Pileated woodpecker feasting on magnolia fruits

The sun was rising directly behind the magnolia tree

Southern magnolia (Magnolia grandiflora) fruits are dyed bright red by lycopene pigment, the same colorant that gives tomatoes their glow. They are buried in the brown husk at the bird’s feet. Like other colored autumn fruits, the magnolia is advertising its wares to passing seed-dispersers.

Across the road, the male’s mate was pecking at a dead tree trunk. After a minute or two, she flew down to join him at the fruit bar.

Note her black mustache and black forehead (the male has red in both places).

3 thoughts on “Pileated woodpecker feasting on magnolia fruits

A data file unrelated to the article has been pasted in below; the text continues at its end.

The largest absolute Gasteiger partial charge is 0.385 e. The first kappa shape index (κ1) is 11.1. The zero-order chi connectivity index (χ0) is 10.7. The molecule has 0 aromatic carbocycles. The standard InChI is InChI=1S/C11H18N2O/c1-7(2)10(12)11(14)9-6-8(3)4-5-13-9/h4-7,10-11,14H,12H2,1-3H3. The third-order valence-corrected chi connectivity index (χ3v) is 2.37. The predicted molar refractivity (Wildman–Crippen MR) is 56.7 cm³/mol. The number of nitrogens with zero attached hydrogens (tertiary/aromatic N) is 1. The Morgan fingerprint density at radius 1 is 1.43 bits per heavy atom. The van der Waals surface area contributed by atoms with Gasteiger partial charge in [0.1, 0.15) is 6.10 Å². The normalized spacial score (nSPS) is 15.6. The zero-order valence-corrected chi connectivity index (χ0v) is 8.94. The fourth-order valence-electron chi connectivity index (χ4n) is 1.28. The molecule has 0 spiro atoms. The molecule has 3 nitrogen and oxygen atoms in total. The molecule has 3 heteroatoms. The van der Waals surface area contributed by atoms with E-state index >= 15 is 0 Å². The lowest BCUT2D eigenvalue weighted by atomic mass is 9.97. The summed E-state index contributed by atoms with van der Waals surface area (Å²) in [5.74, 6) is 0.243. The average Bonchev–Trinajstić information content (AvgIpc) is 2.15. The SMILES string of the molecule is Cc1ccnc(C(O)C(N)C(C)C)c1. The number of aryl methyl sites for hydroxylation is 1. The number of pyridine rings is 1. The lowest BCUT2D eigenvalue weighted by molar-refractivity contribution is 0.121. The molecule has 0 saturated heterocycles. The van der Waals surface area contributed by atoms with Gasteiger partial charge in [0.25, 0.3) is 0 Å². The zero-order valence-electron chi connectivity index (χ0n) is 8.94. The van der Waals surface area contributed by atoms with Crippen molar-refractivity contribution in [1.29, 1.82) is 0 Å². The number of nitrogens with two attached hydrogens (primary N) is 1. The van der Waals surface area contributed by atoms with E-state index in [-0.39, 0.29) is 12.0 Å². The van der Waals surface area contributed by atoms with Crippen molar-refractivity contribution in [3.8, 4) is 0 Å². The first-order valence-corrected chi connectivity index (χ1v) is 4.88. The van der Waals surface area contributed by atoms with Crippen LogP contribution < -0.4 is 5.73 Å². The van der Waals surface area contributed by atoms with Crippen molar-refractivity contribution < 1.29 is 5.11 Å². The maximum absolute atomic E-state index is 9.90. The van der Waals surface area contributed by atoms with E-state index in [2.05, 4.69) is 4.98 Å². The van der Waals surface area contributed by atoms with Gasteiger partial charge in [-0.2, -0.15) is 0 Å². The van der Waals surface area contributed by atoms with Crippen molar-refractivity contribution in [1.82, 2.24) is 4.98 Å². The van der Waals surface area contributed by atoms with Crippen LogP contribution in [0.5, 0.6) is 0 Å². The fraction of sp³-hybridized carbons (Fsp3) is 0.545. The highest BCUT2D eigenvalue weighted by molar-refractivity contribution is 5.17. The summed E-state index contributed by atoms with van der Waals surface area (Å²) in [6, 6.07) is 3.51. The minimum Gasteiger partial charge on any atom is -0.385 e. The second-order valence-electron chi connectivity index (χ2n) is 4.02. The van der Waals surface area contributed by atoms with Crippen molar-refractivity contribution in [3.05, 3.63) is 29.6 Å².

1. Sonia Kay MacKenzie

    Thanks so much. When my son and I came to the mountain six years ago, there was a huge woodpecker (over a foot long) hammering away near our Woodlands apartment for weeks. We were amazed, only ever having seen much smaller and quieter ones before–except for Woody Woodpecker on screen of course. Now I know our noisy friend he was a male–a descendent of the model for Woody, I expect.
    We were amazed at the natural treasures we’ve found on this mountain, especially the little Blue Bunting. Didn’t know such colors existed outside of lush tropical climes.


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